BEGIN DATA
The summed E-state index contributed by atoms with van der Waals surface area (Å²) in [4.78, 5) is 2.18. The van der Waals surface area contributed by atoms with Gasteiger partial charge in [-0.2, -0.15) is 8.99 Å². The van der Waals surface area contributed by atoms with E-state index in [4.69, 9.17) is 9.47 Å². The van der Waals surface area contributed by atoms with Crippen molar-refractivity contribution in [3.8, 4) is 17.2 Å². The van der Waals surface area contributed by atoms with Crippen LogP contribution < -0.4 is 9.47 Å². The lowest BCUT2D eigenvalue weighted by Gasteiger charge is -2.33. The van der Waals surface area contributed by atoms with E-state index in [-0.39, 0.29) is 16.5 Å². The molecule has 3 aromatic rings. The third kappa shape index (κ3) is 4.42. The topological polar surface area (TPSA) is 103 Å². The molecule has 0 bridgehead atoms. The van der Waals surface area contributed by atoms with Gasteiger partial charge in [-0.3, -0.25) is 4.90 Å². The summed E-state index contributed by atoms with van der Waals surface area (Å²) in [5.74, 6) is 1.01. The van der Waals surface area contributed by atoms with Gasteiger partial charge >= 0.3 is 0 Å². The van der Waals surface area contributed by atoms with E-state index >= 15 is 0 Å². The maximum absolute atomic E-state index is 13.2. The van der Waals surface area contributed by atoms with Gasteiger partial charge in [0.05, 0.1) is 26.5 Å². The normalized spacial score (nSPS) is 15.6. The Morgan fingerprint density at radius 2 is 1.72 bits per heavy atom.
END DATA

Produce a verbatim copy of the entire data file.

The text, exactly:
The summed E-state index contributed by atoms with van der Waals surface area (Å²) in [4.78, 5) is 2.18. The van der Waals surface area contributed by atoms with Gasteiger partial charge in [-0.2, -0.15) is 8.99 Å². The van der Waals surface area contributed by atoms with E-state index in [4.69, 9.17) is 9.47 Å². The van der Waals surface area contributed by atoms with Crippen molar-refractivity contribution in [3.8, 4) is 17.2 Å². The van der Waals surface area contributed by atoms with Crippen LogP contribution < -0.4 is 9.47 Å². The lowest BCUT2D eigenvalue weighted by Gasteiger charge is -2.33. The van der Waals surface area contributed by atoms with E-state index in [-0.39, 0.29) is 16.5 Å². The molecule has 3 aromatic rings. The third kappa shape index (κ3) is 4.42. The topological polar surface area (TPSA) is 103 Å². The molecule has 0 bridgehead atoms. The van der Waals surface area contributed by atoms with Gasteiger partial charge in [-0.3, -0.25) is 4.90 Å². The summed E-state index contributed by atoms with van der Waals surface area (Å²) in [5.74, 6) is 1.01. The van der Waals surface area contributed by atoms with Gasteiger partial charge >= 0.3 is 0 Å². The van der Waals surface area contributed by atoms with E-state index >= 15 is 0 Å². The maximum absolute atomic E-state index is 13.2. The van der Waals surface area contributed by atoms with Gasteiger partial charge in [0.05, 0.1) is 26.5 Å². The normalized spacial score (nSPS) is 15.6. The Morgan fingerprint density at radius 2 is 1.72 bits per heavy atom.